we would expect things to look much different: inheritance would have been abolished; there

would not have been a bizarre and expensive war on drugs; dollars would have been put into

education rather than prisons. The examples here matter less than the basic point, namely, a

governmentality whereby the state and society are fully subjected to the market suggests the

prioritization of an economic logic that would have incentivized productive investment rather

than consumption and debt. From this vantage point, it does not look like society has been fully

subjected to a competition of the sort that induces efficiency, cost-benefit analyses, or anything

like market rationality.

       Instead, competition is organized for the benefit of the rich (who are protected from it)

and to the detriment of the rest of us. Neoliberalism is thus a form of society-wide exploitation,

where exploitation is of the larger social substance rather than a specific amount of labor time (I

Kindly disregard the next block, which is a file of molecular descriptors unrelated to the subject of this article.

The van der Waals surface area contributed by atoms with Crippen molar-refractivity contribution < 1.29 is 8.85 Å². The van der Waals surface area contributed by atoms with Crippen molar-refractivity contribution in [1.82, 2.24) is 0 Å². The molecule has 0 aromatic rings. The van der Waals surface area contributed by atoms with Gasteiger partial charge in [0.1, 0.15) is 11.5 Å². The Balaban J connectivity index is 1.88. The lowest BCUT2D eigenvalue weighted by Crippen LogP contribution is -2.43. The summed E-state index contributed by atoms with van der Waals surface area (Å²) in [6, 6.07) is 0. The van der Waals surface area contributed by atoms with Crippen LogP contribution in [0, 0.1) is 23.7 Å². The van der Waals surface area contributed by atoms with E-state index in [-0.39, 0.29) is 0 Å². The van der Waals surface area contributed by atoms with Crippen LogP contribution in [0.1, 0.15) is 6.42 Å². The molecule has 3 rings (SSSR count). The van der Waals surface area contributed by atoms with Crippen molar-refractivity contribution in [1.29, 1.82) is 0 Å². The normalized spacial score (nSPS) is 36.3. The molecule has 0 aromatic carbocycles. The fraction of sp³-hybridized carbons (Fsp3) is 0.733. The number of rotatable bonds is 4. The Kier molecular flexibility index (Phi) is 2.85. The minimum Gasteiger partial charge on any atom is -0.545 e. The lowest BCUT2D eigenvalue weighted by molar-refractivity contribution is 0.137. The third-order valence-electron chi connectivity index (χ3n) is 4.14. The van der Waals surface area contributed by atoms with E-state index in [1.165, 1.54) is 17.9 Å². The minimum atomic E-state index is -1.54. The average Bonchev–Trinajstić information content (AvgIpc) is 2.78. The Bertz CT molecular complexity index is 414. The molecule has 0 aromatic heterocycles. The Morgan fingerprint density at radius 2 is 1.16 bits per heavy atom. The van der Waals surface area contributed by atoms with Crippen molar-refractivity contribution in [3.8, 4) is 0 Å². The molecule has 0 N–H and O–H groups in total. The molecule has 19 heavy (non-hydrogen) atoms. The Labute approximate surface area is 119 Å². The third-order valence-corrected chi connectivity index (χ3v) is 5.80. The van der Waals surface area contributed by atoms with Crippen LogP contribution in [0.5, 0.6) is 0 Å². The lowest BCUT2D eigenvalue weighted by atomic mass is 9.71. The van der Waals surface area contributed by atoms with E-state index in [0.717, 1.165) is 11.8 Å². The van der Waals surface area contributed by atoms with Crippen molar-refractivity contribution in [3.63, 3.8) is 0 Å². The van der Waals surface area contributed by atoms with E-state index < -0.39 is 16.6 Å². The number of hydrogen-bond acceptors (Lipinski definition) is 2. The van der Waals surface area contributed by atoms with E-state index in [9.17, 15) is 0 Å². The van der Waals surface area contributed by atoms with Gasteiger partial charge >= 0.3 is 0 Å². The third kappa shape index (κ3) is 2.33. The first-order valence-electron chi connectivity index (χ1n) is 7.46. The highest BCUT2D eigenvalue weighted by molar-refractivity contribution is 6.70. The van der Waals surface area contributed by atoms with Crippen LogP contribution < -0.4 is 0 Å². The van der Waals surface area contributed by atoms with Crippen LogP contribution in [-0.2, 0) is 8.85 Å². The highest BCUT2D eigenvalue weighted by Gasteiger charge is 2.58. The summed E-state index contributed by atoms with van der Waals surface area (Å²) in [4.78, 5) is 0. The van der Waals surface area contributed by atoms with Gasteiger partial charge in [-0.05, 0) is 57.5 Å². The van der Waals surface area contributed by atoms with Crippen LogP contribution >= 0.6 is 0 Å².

can’t go into the details here but my longer argument relies on a reading of Marx’s discussion of

the relationship of value to the larger network of social relations). So, many of us are subjected

to competition, but this competition isn’t that associated with the discipline of a market that

installs in us the mindset of a rational capitalist or entrepreneur evaluating costs and benefits.

Neoliberalism doesn’t make us little entrepreneurs; it makes us contestants.
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       To illustrate this point—which is actually the bulk of my remarks today—I need to add to

this discussion of neoliberalism the idea of communicative capitalism, a distinct ideological

formation I’ve worked to theorize over the last decade or so. Communicative capitalism is an

ideological formation wherein capitalism and democracy converge in networked communication

technologies. Ideals of access, inclusion, discussion, and participation take material form in the

expansion and intensification of networked, personalized, participatory media. The relation

between neoliberalism and communicative capitalism is historical and contingent. In principle, a

convergence between capitalist and democratic ideals in networked communications could have

accompanied Keynesianism, just as China’s particular unleashing of market logics did not entail

a corresponding blossoming of democratic speech.iii In actuality, though, neoliberalism and